Carl Hooper

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Carl Hooper
Personal information
Full nameCarl Llewelyn Hooper
Born (1966-12-15) 15 December 1966 (age 53)
Georgetown, Guyana
BowlingRight arm off break
International information
National side
Test debut (cap 190)11 December 1987 v India
Last Test3 November 2002 v India
ODI debut (cap 50)18 March 1987 v New Zealand
Last ODI4 March 2003 v Kenya
ODI shirt no.4
Domestic team information
Career statistics
Competition Tests ODI FC LA
Matches 102 227 339 457
Runs scored 5,762 5,761 23,034 13,357
Batting average 36.46 35.34 47.68 40.11
100s/50s 13/27 7/29 69/104 15/85
Top score 233 113* 236* 145
Balls bowled 13,794 9,573 46,464 19,718
Wickets 114 193 555 396
Bowling average 49.42 36.05 35.30 34.37
5 wickets in innings 4 0 18 1
10 wickets in match 0 0 0 0
Best bowling 5/26 4/34 7/93 5/41
Catches/stumpings 115/– 120/– 375/– 242/–
Source: Cricinfo, 29 December 2008

Carl Llewelyn Hooper (born 15 December 1966) is a former West Indian cricket player and a former captain of Tests and ODIs. He was a right-handed batsman and off-spin bowler, who came to prominence in the late 1980s in a side that included such players as Gordon Greenidge, Desmond Haynes, Malcolm Marshall and Courtney Walsh and represented the West Indies over a 16-year international career.

International career[edit]

Rise in ranks[edit]

His highest innings score of 233 was made during a Test match against India in 2002 at Bourda, Guyana.[1] He has made 5,762 runs in his Test cricket career. Hooper represented Guyana at local first-class level, and played English county cricket for Kent and Lancashire. In 2003, Hooper became only the second player to have scored a century against all 18 county teams.[2]

Hooper holds the accolade of being the first cricketer in the world to have scored 5,000 runs, taken 100 wickets, held 100 catches and received 100 caps in both ODIs and Tests, a feat only matched since by Jacques Kallis.[3] In his autobiography, Steve Waugh writes that "quickness of feet and sweet yet brutally efficient stroke play were Hooper's trademarks."[4] He was routinely prematurely dismissed, however, after losses in concentration.

Shane Warne also thought very highly of Hooper's footwork and, in 2008, named him among the top 100 cricketers of his time, citing in particular his ability to disguise his dances down the track. Warne felt that determining when a batsman was going to give the charge was one of the most important things for a spinner, and that Hooper was the best at making it indeterminable. "During the 1995 series," he wrote, "this really nagged away at me, because I couldn't spot any of the usual clues even though I knew there had to be a sign that would give him away. On a number of occasions, I stopped at the point of delivery to see if he was giving anything away with his footwork. Most batsmen would be looking to get out of their ground at that point, whereas Hooper just stayed set. In the end, after watching him closely time after time, I managed to crack it. When he wanted to hit over the top, he just looked at me instead of tapping his crease as usual and looking down. Of course, my knowing what he was going to do did not always stop him from doing it."[5]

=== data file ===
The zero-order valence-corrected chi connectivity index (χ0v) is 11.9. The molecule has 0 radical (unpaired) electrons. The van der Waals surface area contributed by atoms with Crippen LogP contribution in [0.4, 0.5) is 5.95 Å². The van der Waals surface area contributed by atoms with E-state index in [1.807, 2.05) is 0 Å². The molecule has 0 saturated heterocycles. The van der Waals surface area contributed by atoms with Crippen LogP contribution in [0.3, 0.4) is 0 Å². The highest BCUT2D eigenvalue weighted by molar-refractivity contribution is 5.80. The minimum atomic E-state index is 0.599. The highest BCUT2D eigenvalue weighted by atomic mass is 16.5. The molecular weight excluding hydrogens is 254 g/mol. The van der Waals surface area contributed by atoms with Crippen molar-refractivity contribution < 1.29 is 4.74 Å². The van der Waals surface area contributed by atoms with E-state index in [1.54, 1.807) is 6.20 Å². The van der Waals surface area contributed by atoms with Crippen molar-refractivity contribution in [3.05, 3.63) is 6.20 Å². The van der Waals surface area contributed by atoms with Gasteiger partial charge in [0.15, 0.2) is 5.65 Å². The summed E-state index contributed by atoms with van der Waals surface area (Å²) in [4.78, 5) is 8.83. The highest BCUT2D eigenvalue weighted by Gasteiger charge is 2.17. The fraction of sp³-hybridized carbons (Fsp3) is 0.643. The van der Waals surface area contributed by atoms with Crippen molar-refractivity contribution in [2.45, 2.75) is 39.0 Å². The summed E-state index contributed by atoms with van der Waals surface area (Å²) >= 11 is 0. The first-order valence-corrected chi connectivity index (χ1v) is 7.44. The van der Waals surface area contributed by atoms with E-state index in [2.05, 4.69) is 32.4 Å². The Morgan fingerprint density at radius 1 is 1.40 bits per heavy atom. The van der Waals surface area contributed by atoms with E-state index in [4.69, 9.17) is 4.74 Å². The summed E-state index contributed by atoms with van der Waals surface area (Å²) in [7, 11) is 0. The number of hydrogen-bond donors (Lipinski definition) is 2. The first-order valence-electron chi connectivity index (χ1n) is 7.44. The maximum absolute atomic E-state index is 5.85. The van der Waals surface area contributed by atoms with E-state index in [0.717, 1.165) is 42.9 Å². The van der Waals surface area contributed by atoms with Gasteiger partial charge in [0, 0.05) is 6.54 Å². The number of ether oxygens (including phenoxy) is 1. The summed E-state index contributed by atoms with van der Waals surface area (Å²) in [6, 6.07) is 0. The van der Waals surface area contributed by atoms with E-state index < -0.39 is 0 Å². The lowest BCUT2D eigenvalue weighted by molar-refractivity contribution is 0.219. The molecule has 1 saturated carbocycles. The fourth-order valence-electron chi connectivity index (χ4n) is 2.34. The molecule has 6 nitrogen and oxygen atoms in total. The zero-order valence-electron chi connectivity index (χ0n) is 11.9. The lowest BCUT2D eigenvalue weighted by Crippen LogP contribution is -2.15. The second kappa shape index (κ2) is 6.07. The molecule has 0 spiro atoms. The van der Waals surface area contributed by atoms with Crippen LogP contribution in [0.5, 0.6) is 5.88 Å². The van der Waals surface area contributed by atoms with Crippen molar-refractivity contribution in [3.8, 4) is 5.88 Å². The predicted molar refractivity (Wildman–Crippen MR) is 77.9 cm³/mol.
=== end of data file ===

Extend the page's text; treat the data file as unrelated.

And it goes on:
Playing style[edit]

Hooper was also a strong slip fielder, usually at second slip. He took numerous catches from the likes of Ambrose and Walsh. He is one of only three players to have scored centuries against 18 different English county sides.[6][7]

Late career[edit]

Hooper first announced his retirement three weeks before the 1999 Cricket World Cup but made a surprising comeback in 2001 and captained the West Indies team in 2003 Cricket World Cup. West Indies failed to progress to the second round after some miserable performances in the first round of tournament. Despite that, Hooper was retained in the side but this time, he pulled himself back and finally retired from the game as he wanted a youngster in the team instead of him.


Hooper has lived in Australia since the late 1990s. Hooper completed level 3 coaching accreditation with Cricket Australia in 2010. Hooper has been appointed as batting coach of the Sagicor High Performance Centre to groom the talent pool of young West Indian batsmen.[8]


  1. ^ "1st Test: West Indies v India at Georgetown, Apr 11-15, 2002". ESPNcricinfo. Retrieved 22 July 2013.
  2. ^ Lynch, Steven (2 October 2006). "The fastest hundreds, and a Case history". Cricinfo. Retrieved 27 April 2007.
  3. ^ Cricinfo - Records - Test Matches - most matches and Most catches - One-day Internationals, retrieved 29 July 2007
  4. ^ Waugh, Steve (2005). Steve Waugh: Out of my comfort zone - the autobiography. Victoria: Penguin Group (Australia). p. 346. ISBN 0-670-04198-X.
  5. ^ Warne, Shane. "Shane Warne's Century: Ranatunga looked like he had swallowed a sheep." The Times, 27 September 2008.
  6. ^ "Centuries Against Most Counties". CricketArchive. Retrieved 22 April 2019.
  7. ^ "Carl Hooper". BBC Sport. 7 January 2003. Retrieved 21 April 2019.
  8. ^ {{cite web |url= |title=Carl Hooper to groom young West Indian batsmen |work=MSN India |date=28 May 2011

External links[edit]

Carl Hooper at ESPNcricinfo

Preceded by
Jimmy Adams
West Indies Test cricket captains
Succeeded by
Ridley Jacobs